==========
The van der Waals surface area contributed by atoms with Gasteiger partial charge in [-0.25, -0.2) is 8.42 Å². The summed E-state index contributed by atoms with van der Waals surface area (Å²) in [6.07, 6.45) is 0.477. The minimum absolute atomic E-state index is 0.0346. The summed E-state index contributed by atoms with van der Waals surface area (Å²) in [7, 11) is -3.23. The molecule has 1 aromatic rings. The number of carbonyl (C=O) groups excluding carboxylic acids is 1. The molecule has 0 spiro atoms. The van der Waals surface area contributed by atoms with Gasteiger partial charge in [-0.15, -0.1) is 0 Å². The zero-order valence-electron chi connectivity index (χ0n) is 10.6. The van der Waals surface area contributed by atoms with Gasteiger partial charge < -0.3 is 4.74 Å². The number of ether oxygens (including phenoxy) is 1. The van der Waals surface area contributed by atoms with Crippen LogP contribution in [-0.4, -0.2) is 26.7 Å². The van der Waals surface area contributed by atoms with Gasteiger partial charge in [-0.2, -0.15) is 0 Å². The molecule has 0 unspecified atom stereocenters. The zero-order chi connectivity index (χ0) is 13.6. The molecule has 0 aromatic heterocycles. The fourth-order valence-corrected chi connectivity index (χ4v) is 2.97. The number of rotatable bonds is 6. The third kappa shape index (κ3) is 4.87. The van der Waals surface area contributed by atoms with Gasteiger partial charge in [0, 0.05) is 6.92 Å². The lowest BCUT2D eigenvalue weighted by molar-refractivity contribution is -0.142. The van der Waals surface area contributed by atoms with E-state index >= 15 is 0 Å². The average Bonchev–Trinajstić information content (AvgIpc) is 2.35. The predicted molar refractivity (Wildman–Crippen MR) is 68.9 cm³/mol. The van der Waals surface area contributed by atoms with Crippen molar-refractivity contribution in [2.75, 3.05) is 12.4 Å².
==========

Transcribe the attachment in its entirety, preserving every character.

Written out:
The van der Waals surface area contributed by atoms with Gasteiger partial charge in [-0.25, -0.2) is 8.42 Å². The summed E-state index contributed by atoms with van der Waals surface area (Å²) in [6.07, 6.45) is 0.477. The minimum absolute atomic E-state index is 0.0346. The summed E-state index contributed by atoms with van der Waals surface area (Å²) in [7, 11) is -3.23. The molecule has 1 aromatic rings. The number of carbonyl (C=O) groups excluding carboxylic acids is 1. The molecule has 0 spiro atoms. The van der Waals surface area contributed by atoms with Gasteiger partial charge in [-0.15, -0.1) is 0 Å². The zero-order valence-electron chi connectivity index (χ0n) is 10.6. The van der Waals surface area contributed by atoms with Gasteiger partial charge < -0.3 is 4.74 Å². The number of ether oxygens (including phenoxy) is 1. The van der Waals surface area contributed by atoms with Crippen LogP contribution in [-0.4, -0.2) is 26.7 Å². The van der Waals surface area contributed by atoms with Gasteiger partial charge in [-0.2, -0.15) is 0 Å². The molecule has 0 unspecified atom stereocenters. The zero-order chi connectivity index (χ0) is 13.6. The molecule has 0 aromatic heterocycles. The fourth-order valence-corrected chi connectivity index (χ4v) is 2.97. The number of rotatable bonds is 6. The third kappa shape index (κ3) is 4.87. The van der Waals surface area contributed by atoms with Gasteiger partial charge in [0, 0.05) is 6.92 Å². The lowest BCUT2D eigenvalue weighted by molar-refractivity contribution is -0.142. The van der Waals surface area contributed by atoms with E-state index >= 15 is 0 Å². The average Bonchev–Trinajstić information content (AvgIpc) is 2.35. The predicted molar refractivity (Wildman–Crippen MR) is 68.9 cm³/mol. The van der Waals surface area contributed by atoms with Crippen molar-refractivity contribution in [2.75, 3.05) is 12.4 Å².